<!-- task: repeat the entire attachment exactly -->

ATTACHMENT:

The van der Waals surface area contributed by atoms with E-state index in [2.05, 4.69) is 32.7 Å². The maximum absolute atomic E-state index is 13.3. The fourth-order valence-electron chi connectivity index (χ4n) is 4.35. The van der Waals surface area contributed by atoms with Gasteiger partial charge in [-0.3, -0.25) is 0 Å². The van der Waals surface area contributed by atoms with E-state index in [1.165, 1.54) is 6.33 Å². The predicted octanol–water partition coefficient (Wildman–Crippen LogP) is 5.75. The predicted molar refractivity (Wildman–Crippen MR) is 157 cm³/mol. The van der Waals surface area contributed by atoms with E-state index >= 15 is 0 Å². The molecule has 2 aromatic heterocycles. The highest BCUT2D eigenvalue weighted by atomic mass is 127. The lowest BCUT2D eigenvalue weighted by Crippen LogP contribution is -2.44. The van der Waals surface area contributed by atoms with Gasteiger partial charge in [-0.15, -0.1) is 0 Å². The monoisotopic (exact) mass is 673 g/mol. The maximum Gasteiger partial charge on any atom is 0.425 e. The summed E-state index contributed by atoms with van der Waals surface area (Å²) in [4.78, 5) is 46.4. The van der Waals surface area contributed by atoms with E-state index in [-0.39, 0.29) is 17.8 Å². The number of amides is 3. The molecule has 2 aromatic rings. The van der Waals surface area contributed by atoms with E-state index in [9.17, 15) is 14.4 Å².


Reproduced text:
The van der Waals surface area contributed by atoms with E-state index in [2.05, 4.69) is 32.7 Å². The maximum absolute atomic E-state index is 13.3. The fourth-order valence-electron chi connectivity index (χ4n) is 4.35. The van der Waals surface area contributed by atoms with Gasteiger partial charge in [-0.3, -0.25) is 0 Å². The van der Waals surface area contributed by atoms with E-state index in [1.165, 1.54) is 6.33 Å². The predicted octanol–water partition coefficient (Wildman–Crippen LogP) is 5.75. The predicted molar refractivity (Wildman–Crippen MR) is 157 cm³/mol. The van der Waals surface area contributed by atoms with E-state index >= 15 is 0 Å². The molecule has 2 aromatic heterocycles. The highest BCUT2D eigenvalue weighted by atomic mass is 127. The lowest BCUT2D eigenvalue weighted by Crippen LogP contribution is -2.44. The van der Waals surface area contributed by atoms with Gasteiger partial charge in [-0.15, -0.1) is 0 Å². The monoisotopic (exact) mass is 673 g/mol. The maximum Gasteiger partial charge on any atom is 0.425 e. The summed E-state index contributed by atoms with van der Waals surface area (Å²) in [4.78, 5) is 46.4. The van der Waals surface area contributed by atoms with E-state index in [-0.39, 0.29) is 17.8 Å². The number of amides is 3. The molecule has 2 aromatic rings. The van der Waals surface area contributed by atoms with E-state index in [9.17, 15) is 14.4 Å².